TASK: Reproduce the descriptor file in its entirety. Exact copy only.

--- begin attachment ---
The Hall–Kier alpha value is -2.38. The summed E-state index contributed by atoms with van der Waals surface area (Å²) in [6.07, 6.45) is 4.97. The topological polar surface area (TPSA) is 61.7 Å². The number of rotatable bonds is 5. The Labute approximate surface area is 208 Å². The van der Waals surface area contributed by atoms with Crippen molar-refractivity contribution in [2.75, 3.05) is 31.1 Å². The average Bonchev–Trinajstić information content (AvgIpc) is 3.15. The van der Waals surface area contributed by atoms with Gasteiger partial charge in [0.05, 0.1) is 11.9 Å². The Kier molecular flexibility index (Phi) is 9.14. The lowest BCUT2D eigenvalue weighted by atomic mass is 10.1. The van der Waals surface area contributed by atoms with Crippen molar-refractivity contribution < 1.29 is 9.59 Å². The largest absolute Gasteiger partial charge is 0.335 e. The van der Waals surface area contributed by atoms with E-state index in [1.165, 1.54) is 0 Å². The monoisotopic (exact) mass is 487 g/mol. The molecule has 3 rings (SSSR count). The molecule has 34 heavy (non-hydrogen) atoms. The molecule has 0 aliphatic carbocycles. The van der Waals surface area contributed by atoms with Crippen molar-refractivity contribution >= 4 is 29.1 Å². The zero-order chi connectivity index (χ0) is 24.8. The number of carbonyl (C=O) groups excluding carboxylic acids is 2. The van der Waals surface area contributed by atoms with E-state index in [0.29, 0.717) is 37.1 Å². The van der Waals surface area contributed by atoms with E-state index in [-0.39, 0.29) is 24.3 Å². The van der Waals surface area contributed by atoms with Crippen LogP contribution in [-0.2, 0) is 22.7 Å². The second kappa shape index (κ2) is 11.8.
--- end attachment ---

The Hall–Kier alpha value is -2.38. The summed E-state index contributed by atoms with van der Waals surface area (Å²) in [6.07, 6.45) is 4.97. The topological polar surface area (TPSA) is 61.7 Å². The number of rotatable bonds is 5. The Labute approximate surface area is 208 Å². The van der Waals surface area contributed by atoms with Crippen molar-refractivity contribution in [2.75, 3.05) is 31.1 Å². The average Bonchev–Trinajstić information content (AvgIpc) is 3.15. The van der Waals surface area contributed by atoms with Gasteiger partial charge in [0.05, 0.1) is 11.9 Å². The Kier molecular flexibility index (Phi) is 9.14. The lowest BCUT2D eigenvalue weighted by atomic mass is 10.1. The van der Waals surface area contributed by atoms with Crippen molar-refractivity contribution < 1.29 is 9.59 Å². The largest absolute Gasteiger partial charge is 0.335 e. The van der Waals surface area contributed by atoms with E-state index in [1.165, 1.54) is 0 Å². The monoisotopic (exact) mass is 487 g/mol. The molecule has 3 rings (SSSR count). The molecule has 34 heavy (non-hydrogen) atoms. The molecule has 0 aliphatic carbocycles. The van der Waals surface area contributed by atoms with Crippen molar-refractivity contribution >= 4 is 29.1 Å². The zero-order chi connectivity index (χ0) is 24.8. The number of carbonyl (C=O) groups excluding carboxylic acids is 2. The van der Waals surface area contributed by atoms with E-state index in [0.29, 0.717) is 37.1 Å². The van der Waals surface area contributed by atoms with E-state index in [-0.39, 0.29) is 24.3 Å². The van der Waals surface area contributed by atoms with Crippen LogP contribution in [-0.2, 0) is 22.7 Å². The second kappa shape index (κ2) is 11.8.